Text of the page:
The British Embassy in Tokyo is one of the most active and also most interesting in our worldwide network.
I have visited the Embassy many times over the years. Returning last month, it was good to catch up on what has been happening on the nuclear front as my most immediate previous reason for being there was to lead a British mission seeking work in the aftermath of the Fukushima disaster.
Just after I departed this time, a delegation with a strong Highland twang was about to hit town. Though not directly related to Fukushima, it had the same focus on transferring the massive legacy of skills and decommissioning expertise which has been developed at Dounreay, and also Sellafield, to the Japanese context.
The Nuclear Decommissioning Authority (NDA) has established a strong relationship with Japanese counterparts to work on decommissioning the Monju reactor in the north of the country. The vice-chairman of the Dounreay Working Group, councillor Struan Mackie, was at the Embassy for a reception to consolidate the partnership.
Councillor Mackie spoke at the reception about stakeholder engagement at Dounreay while Andy White, a Wood vice-president, told his audience about the company’s desire to “grow business in Japan, making use of our experiences at Dounreay”.
This is all good stuff for the long-term Highland economy, but greatly under-recognised at home.
Monju shares many similarities with the Prototype Fast Reactor at Dounreay. For starters, they’re both sodium-cooled. The contract between the UK consortium and the Japan Atomic Energy Authority will see experts from Cavendish Nuclear, Wood and Dounreay Site Restoration supporting the long-term decommissioning programme.
Excellent relationships have been established and a member of the Monju workforce has started a six-month secondment at Dounreay.
It should all act as a reminder of just how important Dounreay continues to be to the economy of Caithness and the Highlands.
There is now so much anti-nuclear prejudice around that too little pride is taken in what has been achieved over the decades at Dounreay and the massive contribution it has made to the economy of the region, as well as the wider national interest.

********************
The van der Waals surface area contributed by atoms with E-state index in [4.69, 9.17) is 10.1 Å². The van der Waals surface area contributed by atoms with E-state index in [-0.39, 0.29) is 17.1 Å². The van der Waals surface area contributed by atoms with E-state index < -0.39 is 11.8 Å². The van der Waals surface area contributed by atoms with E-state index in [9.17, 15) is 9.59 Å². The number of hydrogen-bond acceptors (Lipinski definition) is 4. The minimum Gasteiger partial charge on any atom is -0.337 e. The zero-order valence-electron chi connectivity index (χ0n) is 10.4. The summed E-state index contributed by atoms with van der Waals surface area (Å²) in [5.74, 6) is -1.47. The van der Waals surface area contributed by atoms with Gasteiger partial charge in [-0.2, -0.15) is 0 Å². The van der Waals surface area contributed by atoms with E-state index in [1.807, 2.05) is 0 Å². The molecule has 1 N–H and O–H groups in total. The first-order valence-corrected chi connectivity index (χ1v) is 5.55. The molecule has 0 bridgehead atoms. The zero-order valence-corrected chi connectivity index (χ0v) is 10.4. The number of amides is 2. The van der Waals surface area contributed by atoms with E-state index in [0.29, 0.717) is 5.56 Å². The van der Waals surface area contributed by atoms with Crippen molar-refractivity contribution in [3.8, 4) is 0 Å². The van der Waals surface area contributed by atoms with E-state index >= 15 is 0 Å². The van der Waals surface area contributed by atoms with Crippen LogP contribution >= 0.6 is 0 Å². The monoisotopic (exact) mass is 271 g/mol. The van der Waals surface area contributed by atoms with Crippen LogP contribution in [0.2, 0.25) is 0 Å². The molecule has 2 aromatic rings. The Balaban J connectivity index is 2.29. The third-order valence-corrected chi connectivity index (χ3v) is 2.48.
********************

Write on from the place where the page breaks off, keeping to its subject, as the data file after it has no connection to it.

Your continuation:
There have also been UK success stories in winning work on the Fukushima clean-up which was necessitated following the earthquake and tsunami in 2011 that led to the most serious nuclear-related episode since Chernobyl 25 years earlier.
Fukushima prompted a major reassessment of Japan’s reliance on nuclear power – while the other immediate consequence was to require decommissioning expertise which the country did not itself possess.
Dr Keith Franklin, a Fifer who is nuclear counsellor in Tokyo, says: “The story has been of a long term government-led strategy sharing UK experience and lessons learned while enhancing the UK decommissioning industry’s reputation in Japan. This has allowed British companies to form partnerships among themselves and with Japanese organisations to deliver solutions.
“The NDA has been key to this – a UK Government agency able to talk about the big picture for decommissioning, what is important and what is not, and then allowing UK firms to come in.”
It’s an excellent example of government and industry working together to produce positive outcomes and jobs at home.
Meanwhile, Japan continues to adapt to the post-Fukushima policy legacies. The immediate effect was for almost all of the country’s nuclear stations to close but there has been a retreat from that position with gradual re-starts as safety cases were reaffirmed.
In 2011, 30% of Japan’s electricity came from nuclear power with plans to increase to 40%. The latest plan is for 20% by 2030 from a depleted fleet. With such heavy dependence on imported energy and few natural resources, Japan has found itself unable to turn its back on nuclear power.
Neither did it look mainly to renewables as a substitute. Instead, it currently has the world’s biggest programme of building new coal-fired power stations, which is not a great result for the air quality globally or in Japanese cities.
Nor did the ripple effects of Fukushima stop in Japan. Several countries pulled back from nuclear new-build as the event strengthened the anti-nuclear mood. But what was the alternative? In Germany, for example, the result has been to maintain output from coal-fired stations, which still account for 40% of German electricity.
Being “anti-nuclear” is the easy bit and an incident as serious as Fukushima inevitably strengthened the hand of those who are opposed to nuclear power. However, in a world increasingly concerned about climate change, the question of whether it makes sense to turn our backs on the most reliable non-fossil fuel source of baseload electricity remains as disputed as ever.
One thing is certain. For a whole range of reasons, the world-wide nuclear decommissioning industry will be around for a long time to come and it is in the interests of the UK, Scottish and Highland economies to promote what we have to offer wherever the need arises. Let’s hear it for Dounreay.
Brian Wilson is a former UK energy minister